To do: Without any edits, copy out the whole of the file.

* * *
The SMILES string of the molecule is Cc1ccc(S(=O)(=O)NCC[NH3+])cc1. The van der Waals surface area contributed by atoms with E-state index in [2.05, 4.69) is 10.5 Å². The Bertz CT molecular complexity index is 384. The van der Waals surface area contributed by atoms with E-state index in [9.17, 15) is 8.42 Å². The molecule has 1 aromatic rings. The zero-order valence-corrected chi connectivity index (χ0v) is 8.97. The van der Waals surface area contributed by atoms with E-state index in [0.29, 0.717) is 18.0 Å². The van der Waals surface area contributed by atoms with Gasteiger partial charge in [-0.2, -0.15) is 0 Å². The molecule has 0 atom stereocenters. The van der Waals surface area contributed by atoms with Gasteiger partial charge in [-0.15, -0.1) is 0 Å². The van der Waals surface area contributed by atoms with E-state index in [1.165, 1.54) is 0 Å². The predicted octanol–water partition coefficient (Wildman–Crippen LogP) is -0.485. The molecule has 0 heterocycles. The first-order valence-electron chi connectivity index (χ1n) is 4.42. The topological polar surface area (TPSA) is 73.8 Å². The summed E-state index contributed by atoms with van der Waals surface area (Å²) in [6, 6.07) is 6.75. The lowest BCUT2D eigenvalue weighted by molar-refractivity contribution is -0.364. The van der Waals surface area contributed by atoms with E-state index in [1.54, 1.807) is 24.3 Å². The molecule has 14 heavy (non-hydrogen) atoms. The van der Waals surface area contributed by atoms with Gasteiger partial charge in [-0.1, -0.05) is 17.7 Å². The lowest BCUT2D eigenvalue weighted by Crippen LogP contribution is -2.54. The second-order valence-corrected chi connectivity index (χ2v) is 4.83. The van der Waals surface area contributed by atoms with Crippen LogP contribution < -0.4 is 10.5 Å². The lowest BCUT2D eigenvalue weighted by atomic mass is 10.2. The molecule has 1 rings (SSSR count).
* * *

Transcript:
The SMILES string of the molecule is Cc1ccc(S(=O)(=O)NCC[NH3+])cc1. The van der Waals surface area contributed by atoms with E-state index in [2.05, 4.69) is 10.5 Å². The Bertz CT molecular complexity index is 384. The van der Waals surface area contributed by atoms with E-state index in [9.17, 15) is 8.42 Å². The molecule has 1 aromatic rings. The zero-order valence-corrected chi connectivity index (χ0v) is 8.97. The van der Waals surface area contributed by atoms with E-state index in [0.29, 0.717) is 18.0 Å². The van der Waals surface area contributed by atoms with Gasteiger partial charge in [-0.2, -0.15) is 0 Å². The molecule has 0 atom stereocenters. The van der Waals surface area contributed by atoms with Gasteiger partial charge in [-0.15, -0.1) is 0 Å². The van der Waals surface area contributed by atoms with E-state index in [1.165, 1.54) is 0 Å². The predicted octanol–water partition coefficient (Wildman–Crippen LogP) is -0.485. The molecule has 0 heterocycles. The first-order valence-electron chi connectivity index (χ1n) is 4.42. The topological polar surface area (TPSA) is 73.8 Å². The summed E-state index contributed by atoms with van der Waals surface area (Å²) in [6, 6.07) is 6.75. The lowest BCUT2D eigenvalue weighted by molar-refractivity contribution is -0.364. The van der Waals surface area contributed by atoms with E-state index in [1.54, 1.807) is 24.3 Å². The molecule has 14 heavy (non-hydrogen) atoms. The van der Waals surface area contributed by atoms with Gasteiger partial charge in [-0.1, -0.05) is 17.7 Å². The lowest BCUT2D eigenvalue weighted by Crippen LogP contribution is -2.54. The second-order valence-corrected chi connectivity index (χ2v) is 4.83. The van der Waals surface area contributed by atoms with Crippen LogP contribution < -0.4 is 10.5 Å². The lowest BCUT2D eigenvalue weighted by atomic mass is 10.2. The molecule has 1 rings (SSSR count).